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The way for rugby to make most of this once-in-a-lifetime opportunity

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I have found it fascinating following the debate this week regarding the future of the global game. You could almost hear the tectonic plates shifting as one by one club owners and administrators acknowledged problems which have long been issues but which have now been brought to the fore by the coronavirus pandemic; the over-reliance on television revenues, on rich benefactors, the unsustainable commercial structure of club rugby, the unwieldy international calendar, the self-interest which has influenced decisions.

The interesting thing is that this crisis might actually prove to be good for the game in the long run. I thought London Irish owner Mick Crossan was spot on when he said the pandemic might be the “the kick up the backside” the professional game needs – for all the right reasons.

Certainly that is the way the game has to look at it. As much as there is going to be short-term pain, this forced hiatus has at least provided an opportunity to hit the reset button (off the field at least – onfield, in my opinion, the game has never looked so good).

When you think about it, it’s easy to see how we have reached this point. After the initial ‘land grab’ when the game went professional in the mid-1990s, everything has just been bolted on; a competition here, a TV deal there. We have had 25 years of largely opportunistic growth. Every union, every league, every tournament developed down its own path, with the result that everyone is out to protect their own interests.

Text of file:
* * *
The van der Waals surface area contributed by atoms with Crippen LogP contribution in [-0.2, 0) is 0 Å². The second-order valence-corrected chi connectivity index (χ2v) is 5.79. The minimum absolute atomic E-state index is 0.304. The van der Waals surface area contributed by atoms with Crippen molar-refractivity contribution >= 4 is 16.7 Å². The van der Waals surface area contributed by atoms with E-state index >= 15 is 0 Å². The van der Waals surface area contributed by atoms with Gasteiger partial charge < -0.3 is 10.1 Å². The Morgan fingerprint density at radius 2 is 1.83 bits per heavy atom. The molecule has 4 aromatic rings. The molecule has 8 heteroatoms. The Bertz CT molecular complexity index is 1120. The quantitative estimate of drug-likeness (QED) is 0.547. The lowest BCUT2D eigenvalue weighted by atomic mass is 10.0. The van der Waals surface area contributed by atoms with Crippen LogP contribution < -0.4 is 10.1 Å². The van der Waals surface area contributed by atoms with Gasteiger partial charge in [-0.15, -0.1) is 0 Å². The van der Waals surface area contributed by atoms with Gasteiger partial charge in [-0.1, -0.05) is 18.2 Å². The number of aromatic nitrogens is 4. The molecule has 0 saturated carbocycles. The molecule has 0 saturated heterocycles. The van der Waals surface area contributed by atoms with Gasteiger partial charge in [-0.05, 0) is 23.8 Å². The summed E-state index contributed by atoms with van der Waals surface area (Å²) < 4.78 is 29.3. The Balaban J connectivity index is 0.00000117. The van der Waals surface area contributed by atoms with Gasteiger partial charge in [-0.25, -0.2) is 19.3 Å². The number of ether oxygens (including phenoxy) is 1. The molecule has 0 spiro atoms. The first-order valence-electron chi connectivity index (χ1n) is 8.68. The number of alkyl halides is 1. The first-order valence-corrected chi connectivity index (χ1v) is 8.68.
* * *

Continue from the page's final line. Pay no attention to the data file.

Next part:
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USA Rugby

USA rugby suffers first defeat in South Africa vs pool play

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Box score

NS America When South Africa I played against the top seed of Pool C. Both teams have already risen in the quarterfinals, but the outcome of the match will determine the opponent. In a close match, the United States lost 17-12 and was short.

Americans got off to a good start and were forced to penalize South Africa. Folau Niua Set American They didn’t waste the opportunity, Joe Schroeder Powered up the road to the tryline for the first score of the match. The conversion failed.

Just before half, in South Africa Selwyn David Left alone on the outside, he recorded the first match attempt at RSA. The two teams were in half of the draw with five.

However, the weather deteriorated and the momentum shifted more than half soon. Both sides made costly pass mistakes, but South Africa was able to score an additional 12 points, including another attempt by David.However, the Americans didn’t go quietly and had just over a minute left. Brett Thompson He gave Team USA a chance to make a comeback and scored. In the end, the United States lost to South Africa 17-12.

Americans will face now England In the quarterfinals in the second half of Tuesday.

USA rugby suffers first defeat in South Africa vs pool play

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USA Rugby

Redding-born Stephen Tomasin lives out Olympic dream